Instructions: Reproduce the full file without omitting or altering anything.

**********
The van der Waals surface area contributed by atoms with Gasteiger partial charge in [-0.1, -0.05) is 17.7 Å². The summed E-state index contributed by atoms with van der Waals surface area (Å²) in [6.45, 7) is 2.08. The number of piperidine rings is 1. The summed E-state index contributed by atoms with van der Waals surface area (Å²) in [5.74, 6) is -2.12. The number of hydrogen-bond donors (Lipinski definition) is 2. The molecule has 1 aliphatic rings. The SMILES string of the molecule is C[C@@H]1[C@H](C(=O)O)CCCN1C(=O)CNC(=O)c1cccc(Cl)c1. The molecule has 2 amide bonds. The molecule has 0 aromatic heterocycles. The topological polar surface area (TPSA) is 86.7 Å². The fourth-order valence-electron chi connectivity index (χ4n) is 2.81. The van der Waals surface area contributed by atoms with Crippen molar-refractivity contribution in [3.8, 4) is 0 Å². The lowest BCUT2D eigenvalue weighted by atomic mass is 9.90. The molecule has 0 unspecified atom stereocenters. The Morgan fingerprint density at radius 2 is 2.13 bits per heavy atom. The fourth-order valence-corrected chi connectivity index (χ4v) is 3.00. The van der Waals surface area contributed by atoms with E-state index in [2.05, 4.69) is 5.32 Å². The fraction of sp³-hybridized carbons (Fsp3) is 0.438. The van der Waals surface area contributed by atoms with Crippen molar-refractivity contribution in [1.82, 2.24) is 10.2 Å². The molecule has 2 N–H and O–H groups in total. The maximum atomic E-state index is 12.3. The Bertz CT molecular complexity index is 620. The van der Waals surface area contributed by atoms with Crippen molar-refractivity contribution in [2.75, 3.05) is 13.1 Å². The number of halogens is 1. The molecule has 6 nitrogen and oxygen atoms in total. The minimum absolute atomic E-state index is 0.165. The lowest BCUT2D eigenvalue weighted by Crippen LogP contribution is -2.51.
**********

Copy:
The van der Waals surface area contributed by atoms with Gasteiger partial charge in [-0.1, -0.05) is 17.7 Å². The summed E-state index contributed by atoms with van der Waals surface area (Å²) in [6.45, 7) is 2.08. The number of piperidine rings is 1. The summed E-state index contributed by atoms with van der Waals surface area (Å²) in [5.74, 6) is -2.12. The number of hydrogen-bond donors (Lipinski definition) is 2. The molecule has 1 aliphatic rings. The SMILES string of the molecule is C[C@@H]1[C@H](C(=O)O)CCCN1C(=O)CNC(=O)c1cccc(Cl)c1. The molecule has 2 amide bonds. The molecule has 0 aromatic heterocycles. The topological polar surface area (TPSA) is 86.7 Å². The fourth-order valence-electron chi connectivity index (χ4n) is 2.81. The van der Waals surface area contributed by atoms with Crippen molar-refractivity contribution in [3.8, 4) is 0 Å². The lowest BCUT2D eigenvalue weighted by atomic mass is 9.90. The molecule has 0 unspecified atom stereocenters. The Morgan fingerprint density at radius 2 is 2.13 bits per heavy atom. The fourth-order valence-corrected chi connectivity index (χ4v) is 3.00. The van der Waals surface area contributed by atoms with E-state index in [2.05, 4.69) is 5.32 Å². The fraction of sp³-hybridized carbons (Fsp3) is 0.438. The van der Waals surface area contributed by atoms with Crippen molar-refractivity contribution in [1.82, 2.24) is 10.2 Å². The molecule has 2 N–H and O–H groups in total. The maximum atomic E-state index is 12.3. The Bertz CT molecular complexity index is 620. The van der Waals surface area contributed by atoms with Crippen molar-refractivity contribution in [2.75, 3.05) is 13.1 Å². The number of halogens is 1. The molecule has 6 nitrogen and oxygen atoms in total. The minimum absolute atomic E-state index is 0.165. The lowest BCUT2D eigenvalue weighted by Crippen LogP contribution is -2.51.